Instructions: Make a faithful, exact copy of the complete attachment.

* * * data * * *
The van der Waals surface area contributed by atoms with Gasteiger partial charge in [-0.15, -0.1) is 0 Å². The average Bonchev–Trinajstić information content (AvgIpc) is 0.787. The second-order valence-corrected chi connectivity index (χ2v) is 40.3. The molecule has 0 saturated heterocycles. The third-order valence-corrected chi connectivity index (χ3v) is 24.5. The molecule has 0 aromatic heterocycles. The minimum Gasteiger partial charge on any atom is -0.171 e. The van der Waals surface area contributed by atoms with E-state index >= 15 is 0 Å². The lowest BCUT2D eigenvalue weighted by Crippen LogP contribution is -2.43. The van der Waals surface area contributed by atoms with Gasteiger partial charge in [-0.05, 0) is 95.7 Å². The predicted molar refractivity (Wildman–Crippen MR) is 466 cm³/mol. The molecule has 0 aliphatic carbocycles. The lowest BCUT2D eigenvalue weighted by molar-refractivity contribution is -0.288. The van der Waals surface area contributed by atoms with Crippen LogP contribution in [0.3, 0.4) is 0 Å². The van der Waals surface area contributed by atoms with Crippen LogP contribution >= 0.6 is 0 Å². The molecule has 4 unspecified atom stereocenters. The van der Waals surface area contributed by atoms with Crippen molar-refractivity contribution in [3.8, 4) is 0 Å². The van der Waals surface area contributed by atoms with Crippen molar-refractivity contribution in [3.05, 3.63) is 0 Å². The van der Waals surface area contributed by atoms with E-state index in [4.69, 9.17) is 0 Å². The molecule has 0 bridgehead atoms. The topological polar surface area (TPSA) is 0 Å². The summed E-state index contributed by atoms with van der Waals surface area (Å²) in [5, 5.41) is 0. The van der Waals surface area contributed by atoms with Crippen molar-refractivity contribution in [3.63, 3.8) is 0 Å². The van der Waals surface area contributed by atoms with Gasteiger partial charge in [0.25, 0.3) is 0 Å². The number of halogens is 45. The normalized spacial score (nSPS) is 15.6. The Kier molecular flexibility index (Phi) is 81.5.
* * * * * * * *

The van der Waals surface area contributed by atoms with Gasteiger partial charge in [-0.15, -0.1) is 0 Å². The average Bonchev–Trinajstić information content (AvgIpc) is 0.787. The second-order valence-corrected chi connectivity index (χ2v) is 40.3. The molecule has 0 saturated heterocycles. The third-order valence-corrected chi connectivity index (χ3v) is 24.5. The molecule has 0 aromatic heterocycles. The minimum Gasteiger partial charge on any atom is -0.171 e. The van der Waals surface area contributed by atoms with E-state index >= 15 is 0 Å². The lowest BCUT2D eigenvalue weighted by Crippen LogP contribution is -2.43. The van der Waals surface area contributed by atoms with Gasteiger partial charge in [-0.05, 0) is 95.7 Å². The predicted molar refractivity (Wildman–Crippen MR) is 466 cm³/mol. The molecule has 0 aliphatic carbocycles. The lowest BCUT2D eigenvalue weighted by molar-refractivity contribution is -0.288. The van der Waals surface area contributed by atoms with Crippen LogP contribution in [0.3, 0.4) is 0 Å². The van der Waals surface area contributed by atoms with Crippen LogP contribution >= 0.6 is 0 Å². The molecule has 4 unspecified atom stereocenters. The van der Waals surface area contributed by atoms with Crippen molar-refractivity contribution in [3.8, 4) is 0 Å². The van der Waals surface area contributed by atoms with Crippen molar-refractivity contribution in [3.05, 3.63) is 0 Å². The van der Waals surface area contributed by atoms with E-state index in [4.69, 9.17) is 0 Å². The molecule has 0 bridgehead atoms. The topological polar surface area (TPSA) is 0 Å². The summed E-state index contributed by atoms with van der Waals surface area (Å²) in [5, 5.41) is 0. The van der Waals surface area contributed by atoms with Crippen molar-refractivity contribution in [3.63, 3.8) is 0 Å². The van der Waals surface area contributed by atoms with Gasteiger partial charge in [0.25, 0.3) is 0 Å². The number of halogens is 45. The normalized spacial score (nSPS) is 15.6. The Kier molecular flexibility index (Phi) is 81.5.